The dollar value of China’s import growth more than halved
Author: qinfoods Date: 2017/01/18
The dollar value of China’s exports fell markedly more than expected last month and import growth more than halved, while revisions to November data erased what had appeared to be a long-hoped-for return to growth for outbound shipments.
Exports shrank 6.1 per cent year on year in dollar terms to $209.42bn in December, according to figures from the General Administration of Customs. That fall was 2.1 percentage points more severe than a median of economist estimates and worse than a revised drop of 1.6 per cent (previously 0.1 per cent growth) in November.
Imports grew 3.1 per cent year-on-year in dollar terms to $168.6bn in December after growing a revised 4.7 per cent (previously 6.7 per cent) the previous month. That rate was roughly in line with a median forecast of 3 per cent growth.
Trade flows brought China’s balance of trade to $40.82bn, roughly $7.2bn below expectations and down about $3.6bn from November’s revised level of $44.23bn (previously $44.61bn). That balance came to Rmb275.4bn in local-currency terms.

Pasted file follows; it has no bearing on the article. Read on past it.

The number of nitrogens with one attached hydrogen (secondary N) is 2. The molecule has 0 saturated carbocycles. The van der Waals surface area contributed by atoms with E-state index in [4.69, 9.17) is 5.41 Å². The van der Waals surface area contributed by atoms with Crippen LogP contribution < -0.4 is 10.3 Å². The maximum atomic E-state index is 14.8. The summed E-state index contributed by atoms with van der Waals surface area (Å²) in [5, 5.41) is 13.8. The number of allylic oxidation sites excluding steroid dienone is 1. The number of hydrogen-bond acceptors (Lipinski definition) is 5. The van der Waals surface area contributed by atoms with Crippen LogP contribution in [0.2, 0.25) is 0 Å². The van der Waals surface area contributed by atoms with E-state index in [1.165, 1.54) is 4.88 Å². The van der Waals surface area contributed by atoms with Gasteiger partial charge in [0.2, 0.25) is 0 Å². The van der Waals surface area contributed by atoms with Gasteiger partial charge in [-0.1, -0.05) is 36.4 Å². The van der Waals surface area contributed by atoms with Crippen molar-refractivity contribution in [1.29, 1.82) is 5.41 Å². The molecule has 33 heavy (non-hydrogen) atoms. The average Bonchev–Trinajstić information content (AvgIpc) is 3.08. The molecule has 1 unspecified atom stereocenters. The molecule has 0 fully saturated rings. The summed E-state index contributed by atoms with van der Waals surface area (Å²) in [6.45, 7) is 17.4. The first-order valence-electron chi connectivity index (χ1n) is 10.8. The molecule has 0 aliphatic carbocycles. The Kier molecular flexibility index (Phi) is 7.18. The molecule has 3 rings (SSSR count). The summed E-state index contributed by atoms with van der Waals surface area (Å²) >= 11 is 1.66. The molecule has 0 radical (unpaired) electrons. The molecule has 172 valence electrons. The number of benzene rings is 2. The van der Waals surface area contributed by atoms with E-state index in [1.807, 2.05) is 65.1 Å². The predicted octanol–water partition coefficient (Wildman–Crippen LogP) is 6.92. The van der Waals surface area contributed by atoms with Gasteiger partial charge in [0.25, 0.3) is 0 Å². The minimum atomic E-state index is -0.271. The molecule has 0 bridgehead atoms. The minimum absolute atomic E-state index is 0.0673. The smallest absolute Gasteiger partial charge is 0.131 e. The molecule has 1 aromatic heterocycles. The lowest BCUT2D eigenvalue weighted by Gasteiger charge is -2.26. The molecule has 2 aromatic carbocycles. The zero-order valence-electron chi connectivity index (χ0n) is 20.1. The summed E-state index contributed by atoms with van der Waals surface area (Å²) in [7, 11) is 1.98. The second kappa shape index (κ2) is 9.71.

What growth dollar exports did see among major trading partners came from shipments to the US, which rose 5.5 per cent year on year to $37.06bn. Exports to South Korea also showed growth of 8.3 per cent to $10.2bn.
But shipments to other destinations fared far worse, particularly those to re-exporter Hong Kong, which saw the dollar value of exports from China contract 26.3 per cent year on year to $33.84bn. Shipments to EU countries also fell 4.7 per cent to $33.5bn, while those to Japan dropped 5.5 per cent to $11.27bn.
In local currency terms exports managed slight growth of 0.6 per cent last month, besting expectations of 0.1 per cent contraction but still down substantially from growth of 5.9 per cent in November. Imports grew 10.8 per cent in renminbi terms, more than double the expected 4.8 per cent but down 2.2 percentage points from the month prior.
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